Over the past three weeks, the Covid-19 pandemic has wiped out the stock market’s gains in the past three years, a sign that the economy is in panic mode as cities across the country rush into shelter-in-place in a desperate effort to contain the virus’ transmission.
Behind the anxiety, however, isn’t the coronavirus itself, but the American health system’s severe shortage of testing capacity. According to The New York Times, the U.S. currently has the lowest Covid-19 test rate among countries hit by the virus, making it impossible for public health officials to understand how bad the pandemic situation really is and how many virus-carrying, possibly asymptotic, patients are left out in the open air.
In South Korea, where the coronavirus outbreak was even worse than the U.S. just a few weeks ago, daily new cases quickly came under control— without locking down entire cities—thanks to “the most expansive and well-organized testing program in the world,” per Science Magazine, “combined with extensive efforts to isolate infected people and trace and quarantine their contacts.”
“What you don’t want to do is bring someone with Covid-19 into a geriatric ward,” Paul Yager, a professor in the department of bioengineering at the University of Washington, told Verge this week. “You want to separate them. You want something that would give you a result in 10 to 20 minutes.”
The good news is, a number of public and commercial efforts are already underway to develop new, fast test technology that could hopefully turn the tide of the pandemic soon.
UC San Diego Lab Project
Researchers at University of California, San Diego are testing a Covid-19 diagnosis system designed by Fluxergy, an Irvine, Calif.-based lab, that can be used to perform tests on a patient’s bedside and return results within an hour.
“The best thing it could do is triage patients pretty quickly,” Davey Smith, a UCSD professor of medicine and doctor leading the research team, told CBS this week. “In someplace like a nursing home or hospital, if you see someone who may be transmitting the disease, do you have to quarantine all those people he interacted with? Maybe, but you can test that person and quickly know.”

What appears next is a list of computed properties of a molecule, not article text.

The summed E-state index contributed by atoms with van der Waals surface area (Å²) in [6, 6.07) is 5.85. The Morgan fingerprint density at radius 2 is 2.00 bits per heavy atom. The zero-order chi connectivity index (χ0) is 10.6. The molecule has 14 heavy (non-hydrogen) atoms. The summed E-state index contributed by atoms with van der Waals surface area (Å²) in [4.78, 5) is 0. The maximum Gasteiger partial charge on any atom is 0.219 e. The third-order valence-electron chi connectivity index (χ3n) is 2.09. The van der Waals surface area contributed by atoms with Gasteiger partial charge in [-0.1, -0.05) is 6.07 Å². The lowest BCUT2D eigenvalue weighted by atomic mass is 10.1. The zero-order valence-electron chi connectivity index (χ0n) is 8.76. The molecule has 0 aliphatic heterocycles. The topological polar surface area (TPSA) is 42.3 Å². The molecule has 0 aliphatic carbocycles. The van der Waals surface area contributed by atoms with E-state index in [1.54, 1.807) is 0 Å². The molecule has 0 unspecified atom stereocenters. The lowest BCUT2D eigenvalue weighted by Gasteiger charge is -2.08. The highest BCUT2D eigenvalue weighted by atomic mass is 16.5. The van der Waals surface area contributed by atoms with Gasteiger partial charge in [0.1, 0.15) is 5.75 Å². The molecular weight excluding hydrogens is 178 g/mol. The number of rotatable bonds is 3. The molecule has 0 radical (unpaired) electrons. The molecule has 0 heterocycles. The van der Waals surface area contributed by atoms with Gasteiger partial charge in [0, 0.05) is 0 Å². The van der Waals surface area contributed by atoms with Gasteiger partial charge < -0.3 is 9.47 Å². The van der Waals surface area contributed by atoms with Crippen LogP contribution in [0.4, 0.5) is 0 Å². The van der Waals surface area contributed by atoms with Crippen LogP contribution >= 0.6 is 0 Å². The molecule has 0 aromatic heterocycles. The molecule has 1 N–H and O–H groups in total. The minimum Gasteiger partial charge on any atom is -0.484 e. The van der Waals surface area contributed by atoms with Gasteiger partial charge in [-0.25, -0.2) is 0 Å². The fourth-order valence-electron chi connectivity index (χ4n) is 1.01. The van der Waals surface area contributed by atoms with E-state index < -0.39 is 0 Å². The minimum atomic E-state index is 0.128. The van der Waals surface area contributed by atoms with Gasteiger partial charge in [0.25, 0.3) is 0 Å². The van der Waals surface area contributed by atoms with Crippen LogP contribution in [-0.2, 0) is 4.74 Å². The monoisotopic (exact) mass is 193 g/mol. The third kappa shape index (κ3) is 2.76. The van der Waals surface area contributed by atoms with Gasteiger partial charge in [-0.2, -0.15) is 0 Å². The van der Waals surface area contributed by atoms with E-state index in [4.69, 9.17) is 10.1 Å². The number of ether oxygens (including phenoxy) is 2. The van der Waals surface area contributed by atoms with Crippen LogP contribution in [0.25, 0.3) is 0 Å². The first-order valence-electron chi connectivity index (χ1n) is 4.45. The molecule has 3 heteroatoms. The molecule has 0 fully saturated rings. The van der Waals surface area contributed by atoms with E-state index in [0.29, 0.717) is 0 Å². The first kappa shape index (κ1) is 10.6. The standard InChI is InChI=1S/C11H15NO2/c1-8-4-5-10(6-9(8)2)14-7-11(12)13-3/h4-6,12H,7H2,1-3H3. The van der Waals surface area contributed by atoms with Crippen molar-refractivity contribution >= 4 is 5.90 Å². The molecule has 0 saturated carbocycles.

Currently, UCSD labs can get test results back in around eight hours. It takes county health officials a day or longer to get test results from authorized labs in the region.
Bill Gates-Funded At-Home Test Kits
A project born out of the University of Washington-based Seattle Flu Study, funded by the Bill and Melinda Gates Foundation, is developing an at-home Covid-19 test kit that will soon be available to residents in the Washington state, one of the hardest-hit states in the U.S.
The Gates Foundation said the goal is to eventually be able to process thousands of tests a day. “This has enormous potential to turn the tide of the epidemic,” Scott Dowell, leader of the coronavirus response team at the Gates Foundation, said earlier this month.
Mammoth Biosciences’ DETECTR
Mammoth Biosciences, a startup spun off of the lab of Jennifer Doudna, one of the inventors of CRISPR, is developing a diagnostic system called DETECTR that would work similarly to a pregnancy test in collaboration with the University of California San Francisco.
“On the clinical side, the main area of need right now for us is the ability to ramp up capacity for diagnostic testing for this virus,” Charles Chiu, a UCSF lab medicine professor working on the project, said during a virtual coronavirus panel on March 10. “It’s absolutely imperative for us to be able to diagnose infection both rapidly and accurately as a way to prevent further spread.”
Cepheid-Sherlock Biosciences Project
Cepheid and Sherlock Biosciences are collaborating on an early-stage project aiming to create a coronavirus test system powered by Cepheid’s testing platform, GeneXpert Systems, and Sherlock’s namesake single-molecule detection method, SHERLOCK (short for Specific High Sensitivity Enzymatic Reporter unlocking), developed by the biochemist Feng Zhang, also a pioneer of CRISPR.